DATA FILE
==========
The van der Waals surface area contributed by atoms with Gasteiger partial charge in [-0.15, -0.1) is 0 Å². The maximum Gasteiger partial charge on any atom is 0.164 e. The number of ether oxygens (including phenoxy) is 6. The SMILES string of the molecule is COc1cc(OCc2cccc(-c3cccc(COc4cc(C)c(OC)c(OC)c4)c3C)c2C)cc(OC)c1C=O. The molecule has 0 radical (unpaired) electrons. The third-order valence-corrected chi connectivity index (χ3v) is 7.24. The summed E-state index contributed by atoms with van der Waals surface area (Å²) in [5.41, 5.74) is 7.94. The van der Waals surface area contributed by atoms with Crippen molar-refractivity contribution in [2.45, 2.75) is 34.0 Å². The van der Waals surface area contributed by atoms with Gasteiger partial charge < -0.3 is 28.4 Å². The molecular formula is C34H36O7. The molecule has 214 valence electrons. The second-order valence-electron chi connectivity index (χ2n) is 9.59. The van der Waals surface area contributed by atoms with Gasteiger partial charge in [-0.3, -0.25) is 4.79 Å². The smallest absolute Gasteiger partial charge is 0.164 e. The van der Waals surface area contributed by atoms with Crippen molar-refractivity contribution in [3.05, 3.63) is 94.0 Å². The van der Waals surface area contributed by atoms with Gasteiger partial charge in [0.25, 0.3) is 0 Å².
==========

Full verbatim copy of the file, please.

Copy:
The van der Waals surface area contributed by atoms with Gasteiger partial charge in [-0.15, -0.1) is 0 Å². The maximum Gasteiger partial charge on any atom is 0.164 e. The number of ether oxygens (including phenoxy) is 6. The SMILES string of the molecule is COc1cc(OCc2cccc(-c3cccc(COc4cc(C)c(OC)c(OC)c4)c3C)c2C)cc(OC)c1C=O. The molecule has 0 radical (unpaired) electrons. The third-order valence-corrected chi connectivity index (χ3v) is 7.24. The summed E-state index contributed by atoms with van der Waals surface area (Å²) in [5.41, 5.74) is 7.94. The van der Waals surface area contributed by atoms with Crippen molar-refractivity contribution in [2.45, 2.75) is 34.0 Å². The van der Waals surface area contributed by atoms with Gasteiger partial charge < -0.3 is 28.4 Å². The molecular formula is C34H36O7. The molecule has 214 valence electrons. The second-order valence-electron chi connectivity index (χ2n) is 9.59. The van der Waals surface area contributed by atoms with Gasteiger partial charge in [-0.3, -0.25) is 4.79 Å². The smallest absolute Gasteiger partial charge is 0.164 e. The van der Waals surface area contributed by atoms with Crippen molar-refractivity contribution in [3.05, 3.63) is 94.0 Å². The van der Waals surface area contributed by atoms with Gasteiger partial charge in [0.25, 0.3) is 0 Å².